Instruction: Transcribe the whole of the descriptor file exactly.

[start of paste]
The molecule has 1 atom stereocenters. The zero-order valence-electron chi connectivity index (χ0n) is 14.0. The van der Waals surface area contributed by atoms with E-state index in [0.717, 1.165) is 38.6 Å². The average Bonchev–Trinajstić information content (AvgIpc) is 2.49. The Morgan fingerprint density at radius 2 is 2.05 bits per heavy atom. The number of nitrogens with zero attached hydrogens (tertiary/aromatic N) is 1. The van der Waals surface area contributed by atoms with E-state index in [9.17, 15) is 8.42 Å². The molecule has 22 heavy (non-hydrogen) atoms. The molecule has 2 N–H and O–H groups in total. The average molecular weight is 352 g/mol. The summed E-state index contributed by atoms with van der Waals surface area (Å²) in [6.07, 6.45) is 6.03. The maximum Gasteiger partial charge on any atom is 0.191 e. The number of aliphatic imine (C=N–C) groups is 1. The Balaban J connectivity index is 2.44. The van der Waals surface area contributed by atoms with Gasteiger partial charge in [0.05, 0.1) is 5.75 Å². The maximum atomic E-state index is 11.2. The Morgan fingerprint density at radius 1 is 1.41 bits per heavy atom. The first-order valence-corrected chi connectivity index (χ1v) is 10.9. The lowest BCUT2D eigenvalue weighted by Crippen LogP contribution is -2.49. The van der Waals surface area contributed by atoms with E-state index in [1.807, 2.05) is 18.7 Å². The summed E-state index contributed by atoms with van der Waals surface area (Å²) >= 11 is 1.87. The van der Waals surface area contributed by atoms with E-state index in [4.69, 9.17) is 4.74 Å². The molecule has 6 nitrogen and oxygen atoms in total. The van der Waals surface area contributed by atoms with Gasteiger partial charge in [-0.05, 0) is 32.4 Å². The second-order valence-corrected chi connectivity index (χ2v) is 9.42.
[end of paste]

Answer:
The molecule has 1 atom stereocenters. The zero-order valence-electron chi connectivity index (χ0n) is 14.0. The van der Waals surface area contributed by atoms with E-state index in [0.717, 1.165) is 38.6 Å². The average Bonchev–Trinajstić information content (AvgIpc) is 2.49. The Morgan fingerprint density at radius 2 is 2.05 bits per heavy atom. The number of nitrogens with zero attached hydrogens (tertiary/aromatic N) is 1. The van der Waals surface area contributed by atoms with E-state index in [9.17, 15) is 8.42 Å². The molecule has 22 heavy (non-hydrogen) atoms. The molecule has 2 N–H and O–H groups in total. The average molecular weight is 352 g/mol. The summed E-state index contributed by atoms with van der Waals surface area (Å²) in [6.07, 6.45) is 6.03. The maximum Gasteiger partial charge on any atom is 0.191 e. The number of aliphatic imine (C=N–C) groups is 1. The Balaban J connectivity index is 2.44. The van der Waals surface area contributed by atoms with Gasteiger partial charge in [0.05, 0.1) is 5.75 Å². The maximum atomic E-state index is 11.2. The Morgan fingerprint density at radius 1 is 1.41 bits per heavy atom. The first-order valence-corrected chi connectivity index (χ1v) is 10.9. The lowest BCUT2D eigenvalue weighted by Crippen LogP contribution is -2.49. The van der Waals surface area contributed by atoms with E-state index in [1.807, 2.05) is 18.7 Å². The summed E-state index contributed by atoms with van der Waals surface area (Å²) >= 11 is 1.87. The van der Waals surface area contributed by atoms with E-state index in [4.69, 9.17) is 4.74 Å². The molecule has 6 nitrogen and oxygen atoms in total. The van der Waals surface area contributed by atoms with Gasteiger partial charge in [-0.05, 0) is 32.4 Å². The second-order valence-corrected chi connectivity index (χ2v) is 9.42.